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My older brother Tom – the one I’ve had all the adventures with* – recently proposed a new one. (Adventure that is.) Hiking the 150 miles or so from Assisi to Rome.
Specifically, to St. Peter’s Basilica in Rome, by way of Via de Francesco. (In English, St Francis’ Way.) I had planned to do a next post on the subject, but then saw that my last post came on February 18, 2022. (Another Super Bowl (2022) is history.) But the “Way of St. Francis” post will take some time, so in the interim, here’s one on Saint Patrick, whose special day is March 17.
Patrick was the “fifth-century Romano-British Christian missionary and bishop in Ireland. Known as the ‘Apostle of Ireland,’ he is the primary patron saint of Ireland.” (The 5th century ran from 401 to 500 A.D.) No one can say when St. Patrick was born, but he is said to have died on March 17. (Now celebrated as his Feast Day.) In Irish his name would be Padraig, and that’s often shortened to “Paddy.” In turn, it’s seen as a derogatory term for Irish men. See Saint Patrick – Wikipedia, and also The Free Dictionary. That in turn gave rise to the “Paddy wagon:”
The name came from the New York Draft riots of 1863. The Irish at the time were the poorest people in the city. When the draft was implemented it had a provision for wealthier people to buy a waiver. The Irish rioted, and the term Paddy wagon was coined.
See Urban Dictionary: paddy wagon, about the “police vehicle used to transport prisoners.” But back to St. Patrick. According to legend, he was born in Britain but at 16 captured by Irish pirates. Taken as a slave back to Ireland, he lived there for six years before escaping. He got back to his family, studied and became a cleric, and in the fullness of time went back to Ireland. Legend further says Patrick used the native shamrock to illustrate the Holy Trinity to the Irish.
One thing St. Patrick’s day is known for is drinking Green beer. Which raises the question: Why Do We Drink Green Beer On St. Patrick’s Day? That and the article The story of green beer and St. Patrick’s Day show that apparently the trend started in the early 1900s, in New York City:
It is thought that actual green beer got it’s start in the early 1900’s in New York. A newspaper article from 1914 describes a New York social club serving green beer at a celebratory St. Patrick’s Day dinner. In the article, the drink is attributed to Dr. Curtin, a coroner’s physician who achieved the green beer effect by putting a drop of “wash blue” dye in his beer.
A couple side notes: One, “they used to call beer that wasn’t fermented long enough, ‘Green Beer’ because it caused stomach issues or as they called it in 1904 ‘biliousness.’” Two, that wash blue was, “in fact, poison, an iron powder solution used to whiten clothes.” (I think I’ll pass this year.) As to the day, see How America Invented St. Patrick’s Day | TIME:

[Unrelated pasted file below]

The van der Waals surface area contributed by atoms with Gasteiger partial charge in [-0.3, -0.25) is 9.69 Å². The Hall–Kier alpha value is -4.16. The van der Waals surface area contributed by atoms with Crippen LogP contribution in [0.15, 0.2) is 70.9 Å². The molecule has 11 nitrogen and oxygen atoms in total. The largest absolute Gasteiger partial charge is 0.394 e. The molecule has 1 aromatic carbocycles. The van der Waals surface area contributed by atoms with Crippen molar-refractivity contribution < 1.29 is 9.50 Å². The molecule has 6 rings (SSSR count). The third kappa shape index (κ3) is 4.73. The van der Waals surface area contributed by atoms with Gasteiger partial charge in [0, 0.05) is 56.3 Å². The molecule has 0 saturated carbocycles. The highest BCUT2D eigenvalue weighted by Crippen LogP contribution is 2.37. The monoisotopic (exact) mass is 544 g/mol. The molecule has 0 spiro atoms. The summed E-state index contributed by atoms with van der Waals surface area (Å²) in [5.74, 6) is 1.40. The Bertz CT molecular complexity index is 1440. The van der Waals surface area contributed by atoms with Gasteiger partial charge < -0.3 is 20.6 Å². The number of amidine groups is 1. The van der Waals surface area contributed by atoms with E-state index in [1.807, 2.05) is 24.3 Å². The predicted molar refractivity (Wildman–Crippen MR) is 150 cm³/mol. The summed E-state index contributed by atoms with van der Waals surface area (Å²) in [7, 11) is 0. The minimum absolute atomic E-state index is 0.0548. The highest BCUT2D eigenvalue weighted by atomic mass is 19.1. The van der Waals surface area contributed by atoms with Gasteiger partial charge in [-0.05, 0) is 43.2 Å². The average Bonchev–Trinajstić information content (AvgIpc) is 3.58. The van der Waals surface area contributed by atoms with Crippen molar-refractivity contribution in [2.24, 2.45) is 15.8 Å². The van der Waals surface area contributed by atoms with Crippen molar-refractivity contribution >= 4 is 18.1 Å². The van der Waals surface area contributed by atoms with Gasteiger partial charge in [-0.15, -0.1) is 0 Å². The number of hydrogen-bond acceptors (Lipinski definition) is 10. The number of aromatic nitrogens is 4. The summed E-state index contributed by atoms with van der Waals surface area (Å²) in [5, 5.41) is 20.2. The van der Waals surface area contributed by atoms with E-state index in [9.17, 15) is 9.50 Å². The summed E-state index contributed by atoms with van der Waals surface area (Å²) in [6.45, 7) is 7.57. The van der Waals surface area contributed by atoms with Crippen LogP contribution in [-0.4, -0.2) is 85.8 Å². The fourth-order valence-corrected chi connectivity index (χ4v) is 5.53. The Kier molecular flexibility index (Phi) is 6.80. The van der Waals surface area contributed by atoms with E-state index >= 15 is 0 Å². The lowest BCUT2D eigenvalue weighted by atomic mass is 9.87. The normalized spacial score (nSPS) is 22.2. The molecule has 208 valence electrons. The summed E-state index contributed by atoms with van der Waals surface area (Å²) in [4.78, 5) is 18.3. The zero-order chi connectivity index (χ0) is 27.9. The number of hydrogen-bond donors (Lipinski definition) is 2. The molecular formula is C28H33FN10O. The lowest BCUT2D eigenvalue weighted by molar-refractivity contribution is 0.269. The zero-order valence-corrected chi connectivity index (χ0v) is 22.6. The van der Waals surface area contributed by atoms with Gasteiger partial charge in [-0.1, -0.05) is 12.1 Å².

The [St. Patrick’s day] holiday also spread by becoming a means for all Americans to become Irish for the day. The shared sense of being Irish, of wearing green and in some way marking March 17, has resulted in St. Patrick’s Day being observed in a similar fashion to July Fourth or Halloween. It’s the closest thing in America to National Immigrant Day, a tribute not only to the Irish, but to the idea that Americans are all part “other.” (E.A.)
(A radical idea these days.) So here’s to You, St. Patrick! Among other things, you and your Irish brethren “saved Western Civilization” from the barbarians. (See How the Irish Saved Civilization – Wikipedia.) All of which is a good excuse to have a tall, frosty mug of Green Beer!
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The upper image is courtesy of Saint Patrick – Wikipedia. It included the “quote” part of the caption.
Re: The brother I’ve had adventures with. They include hiking the Camino de Santiago three times, once from Pamplona, once from Porto (the Portuguese Way), and once over the Pyrenees from St. Jean Pied-de-Port to Burgos. Others include hiking the Chilkoot Trail (“meanest 33 miles in history”), canoeing 440 miles on the Yukon River, from Whitehorse to Dawson City, and canoeing eight days, 12 miles off the coast of Mississippi, primitive camping. (“Dig a hole and squat.”) To see more, type in the subject in the search engine above right.
Re: St. Patrick. There’s also the legend he “drove all the snakes out of Ireland.” Some scholars doubt the legend, for reasons including – they say – there were no snakes in Ireland in the first place: “all evidence suggests that post-glacial Ireland never had snakes.“
The lower image is courtesy of Green Beer St Patrick’s Day – Image Results.
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